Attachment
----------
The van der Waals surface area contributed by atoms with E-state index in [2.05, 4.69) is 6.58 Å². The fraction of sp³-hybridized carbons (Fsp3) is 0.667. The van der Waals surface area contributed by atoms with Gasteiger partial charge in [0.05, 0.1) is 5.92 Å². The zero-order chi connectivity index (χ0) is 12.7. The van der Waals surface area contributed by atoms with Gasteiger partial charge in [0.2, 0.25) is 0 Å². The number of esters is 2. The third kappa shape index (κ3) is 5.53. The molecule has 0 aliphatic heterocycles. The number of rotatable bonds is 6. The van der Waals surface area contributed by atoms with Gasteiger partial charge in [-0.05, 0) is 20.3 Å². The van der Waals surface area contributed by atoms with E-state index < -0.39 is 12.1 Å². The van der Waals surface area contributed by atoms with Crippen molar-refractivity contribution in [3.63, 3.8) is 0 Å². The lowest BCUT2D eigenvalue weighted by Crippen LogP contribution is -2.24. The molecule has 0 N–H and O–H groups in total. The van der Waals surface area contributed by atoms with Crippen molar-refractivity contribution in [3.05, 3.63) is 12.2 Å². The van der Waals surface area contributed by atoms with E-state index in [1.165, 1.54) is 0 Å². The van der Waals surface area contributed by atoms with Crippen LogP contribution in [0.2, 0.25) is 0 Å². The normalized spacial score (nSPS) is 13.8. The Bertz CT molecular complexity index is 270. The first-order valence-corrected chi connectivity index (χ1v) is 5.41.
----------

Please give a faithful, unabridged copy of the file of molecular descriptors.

The van der Waals surface area contributed by atoms with E-state index in [2.05, 4.69) is 6.58 Å². The fraction of sp³-hybridized carbons (Fsp3) is 0.667. The van der Waals surface area contributed by atoms with Gasteiger partial charge in [0.05, 0.1) is 5.92 Å². The zero-order chi connectivity index (χ0) is 12.7. The van der Waals surface area contributed by atoms with Gasteiger partial charge in [0.2, 0.25) is 0 Å². The number of esters is 2. The third kappa shape index (κ3) is 5.53. The molecule has 0 aliphatic heterocycles. The number of rotatable bonds is 6. The van der Waals surface area contributed by atoms with Gasteiger partial charge in [-0.05, 0) is 20.3 Å². The van der Waals surface area contributed by atoms with E-state index < -0.39 is 12.1 Å². The van der Waals surface area contributed by atoms with Crippen molar-refractivity contribution in [3.63, 3.8) is 0 Å². The lowest BCUT2D eigenvalue weighted by Crippen LogP contribution is -2.24. The molecule has 0 N–H and O–H groups in total. The van der Waals surface area contributed by atoms with Crippen molar-refractivity contribution in [3.05, 3.63) is 12.2 Å². The van der Waals surface area contributed by atoms with E-state index in [1.165, 1.54) is 0 Å². The van der Waals surface area contributed by atoms with Crippen LogP contribution in [0.2, 0.25) is 0 Å². The normalized spacial score (nSPS) is 13.8. The Bertz CT molecular complexity index is 270. The first-order valence-corrected chi connectivity index (χ1v) is 5.41.